In Part One of this two-part series, Ray Williams, shares reasons why people choke under pressure.
Choking Under Pressure
We’ve all heard of or experienced ourselves, the mental or physical “brain freeze” that’s often described as “choking” under pressure.
Why did Michelle Kwan, favoured to win the gold medal in the 2002 Olympics, fall on a triple jump, leaving the gold to Sarah Hughes? Why did Greg Norman lose his lead and the Masters to Nick Faldo in 1996? Why do actors, singers, musicians and public speakers freeze or “choke” when asked to perform, even if they are experienced? While this is frequently described as a result of anxiety or nervousness, new research points to a type of “log-jam” in the brain.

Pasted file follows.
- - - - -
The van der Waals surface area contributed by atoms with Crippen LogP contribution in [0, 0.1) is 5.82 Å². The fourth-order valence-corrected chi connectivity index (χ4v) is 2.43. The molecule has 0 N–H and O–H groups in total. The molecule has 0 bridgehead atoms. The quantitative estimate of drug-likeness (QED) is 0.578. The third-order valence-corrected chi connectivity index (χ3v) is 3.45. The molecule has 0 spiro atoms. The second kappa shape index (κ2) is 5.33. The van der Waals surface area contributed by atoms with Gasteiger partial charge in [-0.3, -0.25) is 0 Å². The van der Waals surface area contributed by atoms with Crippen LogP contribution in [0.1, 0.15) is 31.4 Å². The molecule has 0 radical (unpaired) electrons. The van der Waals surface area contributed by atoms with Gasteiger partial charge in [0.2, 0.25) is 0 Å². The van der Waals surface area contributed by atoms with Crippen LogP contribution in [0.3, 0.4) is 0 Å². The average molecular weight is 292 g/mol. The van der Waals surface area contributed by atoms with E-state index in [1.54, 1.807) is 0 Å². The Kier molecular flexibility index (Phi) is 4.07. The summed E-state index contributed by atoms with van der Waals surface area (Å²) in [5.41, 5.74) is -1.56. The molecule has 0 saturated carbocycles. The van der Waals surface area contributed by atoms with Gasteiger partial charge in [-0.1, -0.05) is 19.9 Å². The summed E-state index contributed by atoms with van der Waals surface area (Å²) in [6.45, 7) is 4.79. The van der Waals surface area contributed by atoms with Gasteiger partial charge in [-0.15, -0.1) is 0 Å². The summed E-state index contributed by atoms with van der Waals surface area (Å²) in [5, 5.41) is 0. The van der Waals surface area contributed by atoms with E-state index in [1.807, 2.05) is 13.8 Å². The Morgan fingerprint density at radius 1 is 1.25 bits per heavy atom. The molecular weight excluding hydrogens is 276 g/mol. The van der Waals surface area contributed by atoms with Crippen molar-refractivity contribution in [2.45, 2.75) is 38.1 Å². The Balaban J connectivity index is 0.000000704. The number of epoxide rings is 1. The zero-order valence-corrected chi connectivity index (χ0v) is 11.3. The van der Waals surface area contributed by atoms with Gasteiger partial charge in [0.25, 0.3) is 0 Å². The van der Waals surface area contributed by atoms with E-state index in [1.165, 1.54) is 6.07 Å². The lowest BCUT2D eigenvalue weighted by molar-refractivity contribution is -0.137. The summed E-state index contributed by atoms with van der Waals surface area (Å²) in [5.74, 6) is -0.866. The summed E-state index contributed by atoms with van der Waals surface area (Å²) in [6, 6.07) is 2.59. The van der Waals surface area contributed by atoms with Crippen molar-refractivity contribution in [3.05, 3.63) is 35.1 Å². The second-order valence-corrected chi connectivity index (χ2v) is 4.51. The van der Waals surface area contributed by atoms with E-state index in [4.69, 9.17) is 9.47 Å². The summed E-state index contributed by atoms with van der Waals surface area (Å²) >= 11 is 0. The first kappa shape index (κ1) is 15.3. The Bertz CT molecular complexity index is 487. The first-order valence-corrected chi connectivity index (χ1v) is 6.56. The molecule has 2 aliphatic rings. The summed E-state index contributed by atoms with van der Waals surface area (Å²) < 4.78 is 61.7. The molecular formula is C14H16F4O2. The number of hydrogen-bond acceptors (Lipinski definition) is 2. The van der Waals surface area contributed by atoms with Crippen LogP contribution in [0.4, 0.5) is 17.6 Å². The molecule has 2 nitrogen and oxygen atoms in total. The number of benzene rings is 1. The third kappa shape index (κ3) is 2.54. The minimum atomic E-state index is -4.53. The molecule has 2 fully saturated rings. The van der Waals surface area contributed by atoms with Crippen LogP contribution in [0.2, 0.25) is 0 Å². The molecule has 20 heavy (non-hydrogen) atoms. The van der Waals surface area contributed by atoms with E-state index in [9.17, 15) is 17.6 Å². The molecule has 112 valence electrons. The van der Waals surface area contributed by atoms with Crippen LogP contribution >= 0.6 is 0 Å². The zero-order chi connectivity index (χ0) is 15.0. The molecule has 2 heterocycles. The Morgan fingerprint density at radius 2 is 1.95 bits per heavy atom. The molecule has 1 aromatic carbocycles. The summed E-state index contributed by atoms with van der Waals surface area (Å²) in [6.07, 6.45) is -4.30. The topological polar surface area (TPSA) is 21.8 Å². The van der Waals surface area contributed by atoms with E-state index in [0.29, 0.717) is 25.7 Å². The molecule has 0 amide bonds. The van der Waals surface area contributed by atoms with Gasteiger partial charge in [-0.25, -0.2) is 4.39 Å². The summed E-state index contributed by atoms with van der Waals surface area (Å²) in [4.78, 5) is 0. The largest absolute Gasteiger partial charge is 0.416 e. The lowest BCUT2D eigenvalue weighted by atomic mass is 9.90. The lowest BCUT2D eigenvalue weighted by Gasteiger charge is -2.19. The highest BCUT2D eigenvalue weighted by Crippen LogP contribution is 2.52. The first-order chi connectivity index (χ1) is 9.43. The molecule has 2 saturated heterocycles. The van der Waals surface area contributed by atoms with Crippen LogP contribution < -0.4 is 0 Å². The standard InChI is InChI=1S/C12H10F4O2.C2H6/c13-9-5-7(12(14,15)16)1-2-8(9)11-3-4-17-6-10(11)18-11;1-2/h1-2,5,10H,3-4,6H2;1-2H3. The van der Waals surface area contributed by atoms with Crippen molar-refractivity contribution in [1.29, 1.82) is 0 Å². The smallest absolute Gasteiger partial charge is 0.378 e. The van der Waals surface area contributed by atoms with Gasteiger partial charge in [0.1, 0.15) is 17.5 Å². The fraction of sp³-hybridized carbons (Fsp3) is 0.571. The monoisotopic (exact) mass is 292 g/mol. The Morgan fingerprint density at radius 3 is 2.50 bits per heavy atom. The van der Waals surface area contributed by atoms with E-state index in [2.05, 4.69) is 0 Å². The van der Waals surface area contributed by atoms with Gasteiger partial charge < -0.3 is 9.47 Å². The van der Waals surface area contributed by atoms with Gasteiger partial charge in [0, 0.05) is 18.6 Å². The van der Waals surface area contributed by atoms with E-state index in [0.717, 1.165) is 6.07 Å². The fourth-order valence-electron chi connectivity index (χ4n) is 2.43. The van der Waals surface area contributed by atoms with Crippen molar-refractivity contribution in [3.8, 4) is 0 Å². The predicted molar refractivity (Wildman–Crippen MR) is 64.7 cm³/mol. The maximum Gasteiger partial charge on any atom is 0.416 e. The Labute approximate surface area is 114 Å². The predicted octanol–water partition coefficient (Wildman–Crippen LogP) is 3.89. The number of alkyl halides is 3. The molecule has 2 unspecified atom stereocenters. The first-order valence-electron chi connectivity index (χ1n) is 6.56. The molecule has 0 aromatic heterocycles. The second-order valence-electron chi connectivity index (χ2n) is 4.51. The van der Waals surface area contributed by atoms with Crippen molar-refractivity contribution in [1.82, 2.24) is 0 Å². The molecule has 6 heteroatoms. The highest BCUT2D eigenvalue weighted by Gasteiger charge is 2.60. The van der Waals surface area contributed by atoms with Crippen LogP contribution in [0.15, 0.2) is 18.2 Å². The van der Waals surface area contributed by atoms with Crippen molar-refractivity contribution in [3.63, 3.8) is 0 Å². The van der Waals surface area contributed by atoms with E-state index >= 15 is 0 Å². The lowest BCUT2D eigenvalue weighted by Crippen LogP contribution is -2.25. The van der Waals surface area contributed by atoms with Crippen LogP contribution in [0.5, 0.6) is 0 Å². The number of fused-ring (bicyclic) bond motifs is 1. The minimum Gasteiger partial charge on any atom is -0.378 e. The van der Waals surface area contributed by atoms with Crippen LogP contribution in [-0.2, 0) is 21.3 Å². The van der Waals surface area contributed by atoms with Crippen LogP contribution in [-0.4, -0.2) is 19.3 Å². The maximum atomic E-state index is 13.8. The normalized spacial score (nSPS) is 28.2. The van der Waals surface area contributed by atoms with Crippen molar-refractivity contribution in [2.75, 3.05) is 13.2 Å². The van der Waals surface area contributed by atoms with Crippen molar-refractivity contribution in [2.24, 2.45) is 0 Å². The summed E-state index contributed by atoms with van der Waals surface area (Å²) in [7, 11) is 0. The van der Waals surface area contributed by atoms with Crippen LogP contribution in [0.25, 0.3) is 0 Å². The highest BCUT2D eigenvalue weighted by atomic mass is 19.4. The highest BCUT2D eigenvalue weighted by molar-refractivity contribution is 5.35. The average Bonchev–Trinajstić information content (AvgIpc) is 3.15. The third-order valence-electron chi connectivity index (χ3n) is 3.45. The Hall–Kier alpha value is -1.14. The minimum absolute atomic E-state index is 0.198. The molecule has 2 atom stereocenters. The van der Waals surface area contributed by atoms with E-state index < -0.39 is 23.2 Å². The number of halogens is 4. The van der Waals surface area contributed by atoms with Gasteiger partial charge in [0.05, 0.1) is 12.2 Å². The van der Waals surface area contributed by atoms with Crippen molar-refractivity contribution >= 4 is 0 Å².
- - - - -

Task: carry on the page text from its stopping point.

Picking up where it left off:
University of Chicago psychologist Sian Beilock’s research on this issue, published in her new book, Choke: What the Secrets of the Brain Reveal About Getting It Right When You Have To, describes how a star athlete can collapse in a competition, how a student can student fail a critical test, or a how a professional can botch a presentation.
Choking is suboptimal performance, not just poor performance. It’s a performance that is inferior to what you can do and have done in the past and occurs when you feel pressure to get everything right, argues Beilock.
In an article in Scientific American, Dr. Ellen Hendriksen says “it’s not just objectively pressure-filled situations, it’s anytime you psych yourself out.”